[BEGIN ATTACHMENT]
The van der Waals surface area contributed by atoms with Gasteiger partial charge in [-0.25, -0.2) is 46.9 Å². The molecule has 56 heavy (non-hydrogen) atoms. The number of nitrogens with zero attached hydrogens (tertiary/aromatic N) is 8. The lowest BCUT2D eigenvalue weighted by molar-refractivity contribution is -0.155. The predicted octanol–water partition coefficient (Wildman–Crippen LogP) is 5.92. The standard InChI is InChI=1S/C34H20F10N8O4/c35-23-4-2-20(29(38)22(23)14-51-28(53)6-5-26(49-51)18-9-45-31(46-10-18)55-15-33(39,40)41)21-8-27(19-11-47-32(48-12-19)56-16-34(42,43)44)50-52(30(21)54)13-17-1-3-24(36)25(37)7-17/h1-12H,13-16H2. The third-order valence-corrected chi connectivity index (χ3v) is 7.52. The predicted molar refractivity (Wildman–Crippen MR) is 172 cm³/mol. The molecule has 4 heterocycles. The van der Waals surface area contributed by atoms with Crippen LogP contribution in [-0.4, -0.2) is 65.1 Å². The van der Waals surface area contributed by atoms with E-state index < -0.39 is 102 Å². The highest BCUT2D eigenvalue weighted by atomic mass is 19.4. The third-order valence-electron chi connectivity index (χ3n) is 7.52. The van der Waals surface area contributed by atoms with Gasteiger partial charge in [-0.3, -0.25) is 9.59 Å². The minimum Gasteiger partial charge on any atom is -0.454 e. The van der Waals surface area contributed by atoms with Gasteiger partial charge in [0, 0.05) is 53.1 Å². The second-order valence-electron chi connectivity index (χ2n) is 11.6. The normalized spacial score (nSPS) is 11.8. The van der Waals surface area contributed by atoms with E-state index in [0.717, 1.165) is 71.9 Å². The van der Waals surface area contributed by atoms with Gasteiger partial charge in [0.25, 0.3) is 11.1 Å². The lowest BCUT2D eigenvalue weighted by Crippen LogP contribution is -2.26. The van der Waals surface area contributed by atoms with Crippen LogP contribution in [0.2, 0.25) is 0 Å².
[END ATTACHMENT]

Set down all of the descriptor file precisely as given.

The van der Waals surface area contributed by atoms with Gasteiger partial charge in [-0.25, -0.2) is 46.9 Å². The molecule has 56 heavy (non-hydrogen) atoms. The number of nitrogens with zero attached hydrogens (tertiary/aromatic N) is 8. The lowest BCUT2D eigenvalue weighted by molar-refractivity contribution is -0.155. The predicted octanol–water partition coefficient (Wildman–Crippen LogP) is 5.92. The standard InChI is InChI=1S/C34H20F10N8O4/c35-23-4-2-20(29(38)22(23)14-51-28(53)6-5-26(49-51)18-9-45-31(46-10-18)55-15-33(39,40)41)21-8-27(19-11-47-32(48-12-19)56-16-34(42,43)44)50-52(30(21)54)13-17-1-3-24(36)25(37)7-17/h1-12H,13-16H2. The third-order valence-corrected chi connectivity index (χ3v) is 7.52. The predicted molar refractivity (Wildman–Crippen MR) is 172 cm³/mol. The molecule has 4 heterocycles. The van der Waals surface area contributed by atoms with Crippen LogP contribution in [-0.4, -0.2) is 65.1 Å². The van der Waals surface area contributed by atoms with E-state index < -0.39 is 102 Å². The highest BCUT2D eigenvalue weighted by atomic mass is 19.4. The third-order valence-electron chi connectivity index (χ3n) is 7.52. The van der Waals surface area contributed by atoms with Gasteiger partial charge in [-0.3, -0.25) is 9.59 Å². The minimum Gasteiger partial charge on any atom is -0.454 e. The van der Waals surface area contributed by atoms with Gasteiger partial charge in [0, 0.05) is 53.1 Å². The second-order valence-electron chi connectivity index (χ2n) is 11.6. The normalized spacial score (nSPS) is 11.8. The van der Waals surface area contributed by atoms with E-state index in [0.717, 1.165) is 71.9 Å². The van der Waals surface area contributed by atoms with Gasteiger partial charge in [0.25, 0.3) is 11.1 Å². The lowest BCUT2D eigenvalue weighted by Crippen LogP contribution is -2.26. The van der Waals surface area contributed by atoms with Crippen LogP contribution in [0.2, 0.25) is 0 Å².